FAQ

Have a question about physiotherapy? See our list of frequently asked questions below.

What is physiotherapy?

Physiotherapy is a primary care, autonomous, client-focused health profession dedicated to improving quality of life by:

  • Promoting optimal mobility, physical activity and overall health and wellness
  • Preventing disease, injury, and disability
  • Managing acute and chronic conditions, activity limitations, and participation restrictions
  • Improving and maintaining optimal functional independence and physical performance
  • Rehabilitating injury and treating the effects of disease or disability with therapeutic exercise programs and other interventions
  • Educating and planning maintenance and support programs to prevent re-occurrence, re-injury, or functional decline

Physiotherapy is a rehabilitation profession that is present in all health care delivery streams in Ontario: hospitals, long-term care facilities, home care, community-based clinics, schools, private practice clinics, and primary care networks. It is regulated in Ontario under the Regulated Health Professions Act.

How are physiotherapists educated?

Physiotherapists must complete a university degree in an accredited Physiotherapy program, and they must pass a national exam to enter professional practice. In most parts of Canada, university Physiotherapy programs are offered at a Master’s level of education.

As part of their coursework, registered physiotherapists study anatomy, physiology, pathology and bio-mechanics. Physiotherapy programs also balance the opportunity for classroom and hands-on learning through lectures, labs, small group work, and clinical placements.

Physiotherapists are committed to lifelong learning, and they often upgrade their skills through continuing education programming post-graduation.

What type of treatments does a physiotherapist provide?

Physiotherapists offer a variety of treatments. In an orthopaedic setting, this can include, but is not limited to:

  • Personalized exercise programs designed to improve strength, range of motion and function
  • Joint mobilization and manipulation to reduce pain and stiffness
  • Manual techniques to reduce swelling, reduce adhesions, and improve mobility
  • Modalities to relieve pain, reduce swelling, improve the healing process, and improve function
  • Functional activity and tolerance testing/training
  • Work and occupational re-training and return to work planning
  • Recommendation and application of assistive, adaptive, supportive, and protective devices and equipment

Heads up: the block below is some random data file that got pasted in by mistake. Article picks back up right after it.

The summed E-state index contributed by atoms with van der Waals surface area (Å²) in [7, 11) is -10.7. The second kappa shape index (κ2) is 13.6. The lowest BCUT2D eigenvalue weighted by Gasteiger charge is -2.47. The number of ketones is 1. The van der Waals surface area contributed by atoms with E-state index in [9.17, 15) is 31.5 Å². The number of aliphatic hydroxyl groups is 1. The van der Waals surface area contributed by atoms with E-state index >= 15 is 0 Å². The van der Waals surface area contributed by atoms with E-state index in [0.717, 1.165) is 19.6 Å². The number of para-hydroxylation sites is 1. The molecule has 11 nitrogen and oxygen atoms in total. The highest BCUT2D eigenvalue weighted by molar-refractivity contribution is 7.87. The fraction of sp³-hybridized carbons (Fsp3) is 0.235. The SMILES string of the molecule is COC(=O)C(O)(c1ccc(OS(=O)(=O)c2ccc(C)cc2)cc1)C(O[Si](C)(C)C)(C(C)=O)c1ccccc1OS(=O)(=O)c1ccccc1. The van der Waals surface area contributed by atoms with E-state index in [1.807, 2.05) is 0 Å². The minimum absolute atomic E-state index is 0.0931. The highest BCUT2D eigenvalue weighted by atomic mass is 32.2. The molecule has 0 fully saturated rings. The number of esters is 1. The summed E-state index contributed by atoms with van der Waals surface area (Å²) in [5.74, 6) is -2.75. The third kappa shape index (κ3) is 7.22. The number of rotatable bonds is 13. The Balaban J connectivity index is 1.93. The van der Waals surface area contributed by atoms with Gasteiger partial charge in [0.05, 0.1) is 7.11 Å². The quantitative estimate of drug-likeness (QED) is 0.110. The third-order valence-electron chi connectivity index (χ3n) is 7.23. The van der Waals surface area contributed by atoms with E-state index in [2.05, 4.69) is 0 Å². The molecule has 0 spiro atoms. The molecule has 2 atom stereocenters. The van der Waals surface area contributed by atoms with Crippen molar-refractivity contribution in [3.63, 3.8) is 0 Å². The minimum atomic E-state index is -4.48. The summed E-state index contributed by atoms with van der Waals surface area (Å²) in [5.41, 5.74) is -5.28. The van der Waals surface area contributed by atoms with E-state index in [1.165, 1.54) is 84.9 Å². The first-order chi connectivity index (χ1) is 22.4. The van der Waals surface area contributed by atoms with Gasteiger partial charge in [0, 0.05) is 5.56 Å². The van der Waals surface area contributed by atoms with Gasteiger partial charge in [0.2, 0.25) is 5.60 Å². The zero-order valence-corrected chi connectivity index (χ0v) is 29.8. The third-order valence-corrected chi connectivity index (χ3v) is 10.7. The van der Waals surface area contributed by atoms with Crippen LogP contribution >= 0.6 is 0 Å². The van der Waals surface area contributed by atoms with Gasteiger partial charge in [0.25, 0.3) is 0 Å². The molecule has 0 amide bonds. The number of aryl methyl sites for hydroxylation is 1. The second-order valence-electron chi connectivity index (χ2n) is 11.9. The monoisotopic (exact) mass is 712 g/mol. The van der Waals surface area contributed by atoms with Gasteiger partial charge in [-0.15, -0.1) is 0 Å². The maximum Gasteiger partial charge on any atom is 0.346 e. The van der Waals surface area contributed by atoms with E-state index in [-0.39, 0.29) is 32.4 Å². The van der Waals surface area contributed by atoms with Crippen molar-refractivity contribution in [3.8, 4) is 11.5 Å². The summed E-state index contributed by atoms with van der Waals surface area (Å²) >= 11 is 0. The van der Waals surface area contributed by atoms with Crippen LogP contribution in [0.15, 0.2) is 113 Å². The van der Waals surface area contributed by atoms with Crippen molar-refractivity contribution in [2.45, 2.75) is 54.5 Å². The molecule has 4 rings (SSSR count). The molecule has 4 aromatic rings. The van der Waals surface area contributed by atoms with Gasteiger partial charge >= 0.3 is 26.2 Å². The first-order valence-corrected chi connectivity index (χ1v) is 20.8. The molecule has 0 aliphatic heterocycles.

• Environmental change with a focus on removing barriers to function

Is physiotherapy safe?

Every physiotherapist in Ontario must meet the College of Physiotherapists of Ontario’s standards for entry into the profession and standards for professional conduct and practice. The College sets rules and develops programs to ensure that members of the physiotherapy profession offer safe and effective treatments. Many health professionals provide services similar to those offered by physiotherapists, but only individuals who are registered with the College of Physiotherapists of Ontario may use the title “Physiotherapist” or “Physical Therapist.”

What results can I expect from physiotherapy treatments?

Each individual responds differently to treatment. Your response will depend on your condition, chronicity, age, and health status among other factors. Consistent monitoring and re-evaluations will allow your physiotherapist adjust your treatment and provide optimal individualized care.

Do I need a medical doctor’s referral to get physiotherapy?

No. Physiotherapists are primary care practitioners. This means that there is no need for a medical doctor’s referral. It is important to note, however that some extended health insurance plans or community-funded programs do require a medical doctor’s referral as a requirement for coverage.

Who pays for my physiotherapy?

Physiotherapy is not currently covered by OHIP. It is covered, however under the Workers’ Safety and Insurance Board, most employer-provided or private extended health benefits plans, and motor vehicle accident coverage through automobile insurers. Many individuals also choose to self-pay for their physiotherapy treatments.